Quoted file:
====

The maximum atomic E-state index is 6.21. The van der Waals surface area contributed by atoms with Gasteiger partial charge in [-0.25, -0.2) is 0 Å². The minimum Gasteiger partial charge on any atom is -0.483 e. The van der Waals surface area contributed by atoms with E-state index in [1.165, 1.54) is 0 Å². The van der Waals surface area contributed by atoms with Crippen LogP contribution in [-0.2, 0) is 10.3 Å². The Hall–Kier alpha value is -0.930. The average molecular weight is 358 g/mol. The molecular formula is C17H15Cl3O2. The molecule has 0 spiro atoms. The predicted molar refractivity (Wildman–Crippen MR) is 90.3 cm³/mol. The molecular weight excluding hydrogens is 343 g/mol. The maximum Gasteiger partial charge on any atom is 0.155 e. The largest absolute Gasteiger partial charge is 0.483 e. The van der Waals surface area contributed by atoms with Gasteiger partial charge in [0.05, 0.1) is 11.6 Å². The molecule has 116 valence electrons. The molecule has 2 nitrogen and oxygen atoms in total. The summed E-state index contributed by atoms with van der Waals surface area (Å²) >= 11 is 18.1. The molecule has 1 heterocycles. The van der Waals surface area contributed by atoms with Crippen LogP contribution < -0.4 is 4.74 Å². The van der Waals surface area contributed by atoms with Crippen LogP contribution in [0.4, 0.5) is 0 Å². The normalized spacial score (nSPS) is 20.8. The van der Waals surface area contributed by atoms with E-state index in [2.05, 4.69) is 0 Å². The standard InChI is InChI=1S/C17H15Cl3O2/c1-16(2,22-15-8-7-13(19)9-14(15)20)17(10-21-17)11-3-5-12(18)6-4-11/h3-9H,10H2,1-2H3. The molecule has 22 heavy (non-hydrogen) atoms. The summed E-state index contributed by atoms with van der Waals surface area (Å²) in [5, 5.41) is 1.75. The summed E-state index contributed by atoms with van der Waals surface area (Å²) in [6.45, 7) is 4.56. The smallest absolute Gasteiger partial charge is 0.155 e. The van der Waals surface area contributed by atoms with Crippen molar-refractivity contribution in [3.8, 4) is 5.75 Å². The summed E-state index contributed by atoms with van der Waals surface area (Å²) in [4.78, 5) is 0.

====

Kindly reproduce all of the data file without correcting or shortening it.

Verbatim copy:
The maximum atomic E-state index is 6.21. The van der Waals surface area contributed by atoms with Gasteiger partial charge in [-0.25, -0.2) is 0 Å². The minimum Gasteiger partial charge on any atom is -0.483 e. The van der Waals surface area contributed by atoms with E-state index in [1.165, 1.54) is 0 Å². The van der Waals surface area contributed by atoms with Crippen LogP contribution in [-0.2, 0) is 10.3 Å². The Hall–Kier alpha value is -0.930. The average molecular weight is 358 g/mol. The molecular formula is C17H15Cl3O2. The molecule has 0 spiro atoms. The predicted molar refractivity (Wildman–Crippen MR) is 90.3 cm³/mol. The molecular weight excluding hydrogens is 343 g/mol. The maximum Gasteiger partial charge on any atom is 0.155 e. The largest absolute Gasteiger partial charge is 0.483 e. The van der Waals surface area contributed by atoms with Gasteiger partial charge in [0.05, 0.1) is 11.6 Å². The molecule has 116 valence electrons. The molecule has 2 nitrogen and oxygen atoms in total. The summed E-state index contributed by atoms with van der Waals surface area (Å²) >= 11 is 18.1. The molecule has 1 heterocycles. The van der Waals surface area contributed by atoms with Crippen LogP contribution < -0.4 is 4.74 Å². The van der Waals surface area contributed by atoms with Crippen LogP contribution in [0.4, 0.5) is 0 Å². The normalized spacial score (nSPS) is 20.8. The van der Waals surface area contributed by atoms with E-state index in [2.05, 4.69) is 0 Å². The standard InChI is InChI=1S/C17H15Cl3O2/c1-16(2,22-15-8-7-13(19)9-14(15)20)17(10-21-17)11-3-5-12(18)6-4-11/h3-9H,10H2,1-2H3. The molecule has 22 heavy (non-hydrogen) atoms. The summed E-state index contributed by atoms with van der Waals surface area (Å²) in [5, 5.41) is 1.75. The summed E-state index contributed by atoms with van der Waals surface area (Å²) in [6.45, 7) is 4.56. The smallest absolute Gasteiger partial charge is 0.155 e. The van der Waals surface area contributed by atoms with Crippen molar-refractivity contribution in [3.8, 4) is 5.75 Å². The summed E-state index contributed by atoms with van der Waals surface area (Å²) in [4.78, 5) is 0.